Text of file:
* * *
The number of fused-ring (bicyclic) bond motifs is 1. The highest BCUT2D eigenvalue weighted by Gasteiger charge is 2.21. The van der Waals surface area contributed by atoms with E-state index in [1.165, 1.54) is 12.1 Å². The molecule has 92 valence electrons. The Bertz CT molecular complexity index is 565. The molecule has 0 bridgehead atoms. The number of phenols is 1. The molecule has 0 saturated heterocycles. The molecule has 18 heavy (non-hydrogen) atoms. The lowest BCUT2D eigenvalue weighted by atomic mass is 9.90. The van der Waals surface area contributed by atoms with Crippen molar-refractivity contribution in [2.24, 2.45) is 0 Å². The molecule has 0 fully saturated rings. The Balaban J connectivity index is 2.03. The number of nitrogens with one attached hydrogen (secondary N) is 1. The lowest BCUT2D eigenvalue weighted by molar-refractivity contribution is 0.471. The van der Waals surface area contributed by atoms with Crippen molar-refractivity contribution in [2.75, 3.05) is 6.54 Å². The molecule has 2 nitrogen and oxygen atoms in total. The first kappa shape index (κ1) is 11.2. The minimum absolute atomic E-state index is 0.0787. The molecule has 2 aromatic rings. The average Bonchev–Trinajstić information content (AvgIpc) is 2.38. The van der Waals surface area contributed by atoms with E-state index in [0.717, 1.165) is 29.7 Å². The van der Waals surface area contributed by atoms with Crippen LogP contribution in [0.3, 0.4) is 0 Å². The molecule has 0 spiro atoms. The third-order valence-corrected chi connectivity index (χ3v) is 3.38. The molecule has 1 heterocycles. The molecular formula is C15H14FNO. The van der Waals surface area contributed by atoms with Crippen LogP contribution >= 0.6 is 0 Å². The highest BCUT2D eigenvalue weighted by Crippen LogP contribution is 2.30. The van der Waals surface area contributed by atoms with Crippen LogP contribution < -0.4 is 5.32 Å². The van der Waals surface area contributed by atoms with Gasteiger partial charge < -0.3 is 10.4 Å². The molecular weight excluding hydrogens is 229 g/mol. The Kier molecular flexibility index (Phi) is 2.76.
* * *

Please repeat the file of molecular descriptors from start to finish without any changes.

The number of fused-ring (bicyclic) bond motifs is 1. The highest BCUT2D eigenvalue weighted by Gasteiger charge is 2.21. The van der Waals surface area contributed by atoms with E-state index in [1.165, 1.54) is 12.1 Å². The molecule has 92 valence electrons. The Bertz CT molecular complexity index is 565. The molecule has 0 bridgehead atoms. The number of phenols is 1. The molecule has 0 saturated heterocycles. The molecule has 18 heavy (non-hydrogen) atoms. The lowest BCUT2D eigenvalue weighted by atomic mass is 9.90. The van der Waals surface area contributed by atoms with Crippen molar-refractivity contribution in [2.24, 2.45) is 0 Å². The molecule has 0 fully saturated rings. The Balaban J connectivity index is 2.03. The number of nitrogens with one attached hydrogen (secondary N) is 1. The lowest BCUT2D eigenvalue weighted by molar-refractivity contribution is 0.471. The van der Waals surface area contributed by atoms with Crippen molar-refractivity contribution in [2.75, 3.05) is 6.54 Å². The molecule has 2 nitrogen and oxygen atoms in total. The first kappa shape index (κ1) is 11.2. The minimum absolute atomic E-state index is 0.0787. The molecule has 2 aromatic rings. The average Bonchev–Trinajstić information content (AvgIpc) is 2.38. The van der Waals surface area contributed by atoms with E-state index in [0.717, 1.165) is 29.7 Å². The van der Waals surface area contributed by atoms with Crippen LogP contribution in [0.3, 0.4) is 0 Å². The molecule has 0 spiro atoms. The third-order valence-corrected chi connectivity index (χ3v) is 3.38. The molecule has 1 heterocycles. The molecular formula is C15H14FNO. The van der Waals surface area contributed by atoms with Crippen LogP contribution >= 0.6 is 0 Å². The highest BCUT2D eigenvalue weighted by Crippen LogP contribution is 2.30. The van der Waals surface area contributed by atoms with Crippen LogP contribution < -0.4 is 5.32 Å². The van der Waals surface area contributed by atoms with Gasteiger partial charge < -0.3 is 10.4 Å². The molecular weight excluding hydrogens is 229 g/mol. The Kier molecular flexibility index (Phi) is 2.76.